On April 11, 2013, the ALJ issued a partially favorable decision in which plaintiff was determined to be disabled as of February 7, 2012. See AR 12-26. Plaintiff was awarded SSI benefits from February 7, 2012 forward. However, the February 7, 2012 onset date resulted in denial of DIB because his date of last insured was December 31, 2011. AR 26. Plaintiff’s request for review of the ALJ’s decision was denied by the Appeals Council on September 23, 2014, making the ALJ’s decision the Commissioner’s final decision. See AR 1; see also 20 C.F.R. § 404.981, § 416.1481. On November 14, 2014, plaintiff filed a complaint in this Court seeking judicial review of the ALJ’s decision. See ECF #3. The administrative record was filed with the Court on January 20, 2015. See ECF #10. The parties have completed their briefing, and thus this matter is now ripe for judicial review and a decision by the Court.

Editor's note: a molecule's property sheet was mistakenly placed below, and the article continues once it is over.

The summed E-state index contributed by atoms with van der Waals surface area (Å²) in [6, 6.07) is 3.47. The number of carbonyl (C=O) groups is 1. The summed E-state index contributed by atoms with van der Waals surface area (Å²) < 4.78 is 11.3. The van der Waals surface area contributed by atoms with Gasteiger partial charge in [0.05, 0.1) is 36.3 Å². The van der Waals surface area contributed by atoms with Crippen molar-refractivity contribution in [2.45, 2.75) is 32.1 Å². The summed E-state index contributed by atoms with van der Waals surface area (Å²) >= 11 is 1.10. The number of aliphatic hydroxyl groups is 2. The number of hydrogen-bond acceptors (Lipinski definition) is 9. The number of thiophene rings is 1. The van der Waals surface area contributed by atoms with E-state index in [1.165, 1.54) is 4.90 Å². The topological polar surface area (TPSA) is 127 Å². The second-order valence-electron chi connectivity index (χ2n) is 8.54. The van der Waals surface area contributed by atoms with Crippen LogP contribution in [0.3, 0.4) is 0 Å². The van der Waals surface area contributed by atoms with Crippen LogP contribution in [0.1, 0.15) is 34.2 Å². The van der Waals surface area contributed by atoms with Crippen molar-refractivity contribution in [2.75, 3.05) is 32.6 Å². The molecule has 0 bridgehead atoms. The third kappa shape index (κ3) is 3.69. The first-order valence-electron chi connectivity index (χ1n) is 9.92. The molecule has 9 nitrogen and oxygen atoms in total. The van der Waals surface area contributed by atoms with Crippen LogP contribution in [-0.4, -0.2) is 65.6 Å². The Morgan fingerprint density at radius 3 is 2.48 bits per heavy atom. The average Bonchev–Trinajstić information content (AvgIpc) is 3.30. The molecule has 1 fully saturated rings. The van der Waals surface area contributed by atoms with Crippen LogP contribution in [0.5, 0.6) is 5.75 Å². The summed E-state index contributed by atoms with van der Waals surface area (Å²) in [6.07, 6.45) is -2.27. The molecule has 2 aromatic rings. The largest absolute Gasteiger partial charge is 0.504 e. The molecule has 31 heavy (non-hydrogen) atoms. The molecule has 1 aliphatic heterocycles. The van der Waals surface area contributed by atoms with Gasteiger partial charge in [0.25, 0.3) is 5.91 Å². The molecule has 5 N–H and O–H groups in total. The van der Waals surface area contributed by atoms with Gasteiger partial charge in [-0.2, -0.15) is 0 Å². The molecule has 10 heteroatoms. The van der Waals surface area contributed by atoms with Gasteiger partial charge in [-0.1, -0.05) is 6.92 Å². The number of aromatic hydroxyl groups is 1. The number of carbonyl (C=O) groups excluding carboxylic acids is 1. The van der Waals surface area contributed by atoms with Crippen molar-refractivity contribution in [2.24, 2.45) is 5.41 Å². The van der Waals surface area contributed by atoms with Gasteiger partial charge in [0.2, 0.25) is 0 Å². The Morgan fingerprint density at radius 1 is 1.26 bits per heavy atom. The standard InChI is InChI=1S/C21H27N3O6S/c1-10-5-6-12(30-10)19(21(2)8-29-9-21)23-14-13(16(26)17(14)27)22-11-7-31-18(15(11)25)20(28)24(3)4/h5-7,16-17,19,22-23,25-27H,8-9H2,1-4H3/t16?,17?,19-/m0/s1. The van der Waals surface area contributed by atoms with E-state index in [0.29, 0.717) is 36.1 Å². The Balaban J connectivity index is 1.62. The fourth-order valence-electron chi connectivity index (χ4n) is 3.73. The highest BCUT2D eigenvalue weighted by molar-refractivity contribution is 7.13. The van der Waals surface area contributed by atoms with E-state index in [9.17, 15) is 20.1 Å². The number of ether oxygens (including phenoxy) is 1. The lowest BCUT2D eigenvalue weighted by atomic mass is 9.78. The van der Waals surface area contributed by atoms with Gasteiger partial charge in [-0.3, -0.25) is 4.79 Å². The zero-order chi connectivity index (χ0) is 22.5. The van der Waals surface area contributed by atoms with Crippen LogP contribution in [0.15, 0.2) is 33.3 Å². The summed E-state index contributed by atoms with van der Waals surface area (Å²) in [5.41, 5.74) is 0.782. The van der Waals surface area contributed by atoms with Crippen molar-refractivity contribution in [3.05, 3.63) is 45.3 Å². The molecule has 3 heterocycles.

Plaintiff argues the ALJ’s decision should be reversed and remanded to defendant for an award of benefits effective July 2011, because the ALJ erred: (1) in evaluating the medical evidence in the record; (2) in discounting plaintiff’s credibility; and (3) in rejecting the lay witness evidence in the record. The Court agrees the ALJ erred in determining plaintiff to be not disabled prior to February 7, 2012, but, for the reasons set forth below, finds that while the Commissioner’s decision should be partially reversed, this matter should be remanded for further administrative proceedings.

DISCUSSION